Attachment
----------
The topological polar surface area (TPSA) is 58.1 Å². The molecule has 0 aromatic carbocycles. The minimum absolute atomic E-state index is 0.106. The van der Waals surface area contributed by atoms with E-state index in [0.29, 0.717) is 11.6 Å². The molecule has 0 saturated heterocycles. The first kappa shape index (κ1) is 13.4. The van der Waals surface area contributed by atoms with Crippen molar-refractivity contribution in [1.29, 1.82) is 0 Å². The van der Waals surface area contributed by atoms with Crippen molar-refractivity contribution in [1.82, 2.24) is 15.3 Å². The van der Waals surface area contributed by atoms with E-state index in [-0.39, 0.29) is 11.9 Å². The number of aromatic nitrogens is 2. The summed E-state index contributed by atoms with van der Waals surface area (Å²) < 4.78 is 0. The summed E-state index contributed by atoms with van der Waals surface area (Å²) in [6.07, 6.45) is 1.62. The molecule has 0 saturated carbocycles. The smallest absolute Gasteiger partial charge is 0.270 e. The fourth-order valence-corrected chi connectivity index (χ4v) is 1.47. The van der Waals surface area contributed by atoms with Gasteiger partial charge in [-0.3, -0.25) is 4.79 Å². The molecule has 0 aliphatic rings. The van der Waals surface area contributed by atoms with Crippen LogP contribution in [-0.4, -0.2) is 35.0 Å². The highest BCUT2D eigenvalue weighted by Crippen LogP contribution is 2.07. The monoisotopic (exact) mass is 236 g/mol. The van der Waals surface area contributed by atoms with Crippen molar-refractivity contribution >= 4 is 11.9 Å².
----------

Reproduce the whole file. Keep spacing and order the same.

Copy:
The topological polar surface area (TPSA) is 58.1 Å². The molecule has 0 aromatic carbocycles. The minimum absolute atomic E-state index is 0.106. The van der Waals surface area contributed by atoms with E-state index in [0.29, 0.717) is 11.6 Å². The molecule has 0 saturated heterocycles. The first kappa shape index (κ1) is 13.4. The van der Waals surface area contributed by atoms with Crippen molar-refractivity contribution in [1.29, 1.82) is 0 Å². The van der Waals surface area contributed by atoms with Crippen molar-refractivity contribution in [1.82, 2.24) is 15.3 Å². The van der Waals surface area contributed by atoms with E-state index in [-0.39, 0.29) is 11.9 Å². The number of aromatic nitrogens is 2. The summed E-state index contributed by atoms with van der Waals surface area (Å²) < 4.78 is 0. The summed E-state index contributed by atoms with van der Waals surface area (Å²) in [6.07, 6.45) is 1.62. The molecule has 0 saturated carbocycles. The smallest absolute Gasteiger partial charge is 0.270 e. The fourth-order valence-corrected chi connectivity index (χ4v) is 1.47. The van der Waals surface area contributed by atoms with Gasteiger partial charge in [-0.3, -0.25) is 4.79 Å². The molecule has 0 aliphatic rings. The van der Waals surface area contributed by atoms with Crippen LogP contribution in [-0.4, -0.2) is 35.0 Å². The highest BCUT2D eigenvalue weighted by Crippen LogP contribution is 2.07. The monoisotopic (exact) mass is 236 g/mol. The van der Waals surface area contributed by atoms with Crippen molar-refractivity contribution >= 4 is 11.9 Å².